A close female friend told me something that is less than truthful. When I found out from her daughter of what she had done, I went into reaction.  Even though I know better (intellectually) than to lay blame I watched myself do this.  How could she do this; how can I trust her when she exhibits this behavior.

Underneath this “blame” behavior I knew I would not “get” the true value of this incident until I took personal responsibility.  Since the reaction creating “incident” did not involve me directly, how could I possibly be responsible?

I knew the answer had to come from the “meta” perspective.  Even knowing this, I was not willing to look there.  As my ‘reaction” started to subside last night, I remembered when someone fails to be truthful it is usually driven by one of two factors: the desire to be liked or to avoid rejection.

I went deep inside as I looked at these two alternatives. I realized, what is now obvious, I have not created a safe enough “context” for her to dialogue/discuss this issue.  If I had created a safe space she would not have done this.

It is my role to make the context safe.  This means I have to be able to allow the other to “make the un-makeable statement” or “make even the most un-makeable request” without me going into reaction. Clearly, I have not done this.

Doing the research, I came across Dr. John Gottman who seems to have revolutionized the study of marriage.  He has been doing this for over forty years.  His books: The Science of TrustA Couple’s Guide to CommunicationWhat Makes Love Last?The Man’s Guide to WomenPrincipia Amoris are well known.

The one I am addressing is The Seven Principles of Making Marriage Work. This book is definitely pro-women. In this book, he points out that, in general, females do not go into destructive reaction as quickly as men.  Even when they do, women come out of their reaction much more quickly.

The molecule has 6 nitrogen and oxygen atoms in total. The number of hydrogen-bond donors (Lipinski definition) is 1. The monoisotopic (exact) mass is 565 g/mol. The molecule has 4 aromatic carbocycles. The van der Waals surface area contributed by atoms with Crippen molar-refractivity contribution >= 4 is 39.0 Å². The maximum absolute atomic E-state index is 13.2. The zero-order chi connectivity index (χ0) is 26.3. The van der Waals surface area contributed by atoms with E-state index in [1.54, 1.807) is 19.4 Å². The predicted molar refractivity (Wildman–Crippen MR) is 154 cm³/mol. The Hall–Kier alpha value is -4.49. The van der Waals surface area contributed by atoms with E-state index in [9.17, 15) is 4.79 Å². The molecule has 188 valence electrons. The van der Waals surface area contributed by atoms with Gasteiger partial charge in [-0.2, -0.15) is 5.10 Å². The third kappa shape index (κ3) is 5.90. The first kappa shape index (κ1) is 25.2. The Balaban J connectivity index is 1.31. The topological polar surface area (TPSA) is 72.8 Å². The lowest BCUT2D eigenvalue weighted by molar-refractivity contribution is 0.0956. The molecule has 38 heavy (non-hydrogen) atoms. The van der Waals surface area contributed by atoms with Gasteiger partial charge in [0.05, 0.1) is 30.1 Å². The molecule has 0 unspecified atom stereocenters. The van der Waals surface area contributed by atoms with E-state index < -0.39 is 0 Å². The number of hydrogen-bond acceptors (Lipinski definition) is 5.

He feels natural selection favors a woman who stays calm.  This is the opposite for men.  Natural selection favored males whose adrenaline spikes quickly.  This natural selection causes a mismatch between the sexes.

Men go into reaction must easier and more quickly than women.  When this happens, men need to withdraw; they need time to integrate; they need to have space to recover their equilibrium.  It takes far longer for “reaction” to subside in men. As a result, men often “stonewall” the situation.

For women, it is just the opposite.  Gottman’s data shows that women’s stress hormones spike when men stonewall them. When women are in reaction they want to “talk” and “connect” more.  This lowers female stress levels.  Yet men need to have time alone to lower their stress levels.

This feels like what is going on. I need space; she needs to talk and connect

In addition, on a meta-level, I need to create an environment that allows her to “make the un-makeable statement” or make even the most “un-makeable request” without me going into a reaction.

For that to happen, I must create a safe space for us to dialogue/discuss the breakdown.  Hiding from this breakdown without address weakens our foundation (on all levels).

When this happens, giving the man space feels like to best response.  Even though women are in reaction want to “talk” and “connect” more.  It is best to allow the male the space to cool down and integrate.  Let the man come to you; that action should signal he is now ready to dialogue and discuss the incident.


Attempting to approach the male BEFORE he makes his overture to you usually creates more reaction in him.


I am a comprehensivist:

“What can I do for you?”


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Attorney, real estate developer, businessman, educator, editor, scholar, inventor, negotiator, author, visionary and public speaker. Marshall holds a BA degree from Union College of New York: The Cohen H. Kerr award for the highest academic average at Boston University; Boston University’s Utopia Award and the Maud Folsom Foundation Award which grants an annual scholarship for as long as an individual attends school or until age thirty-five.
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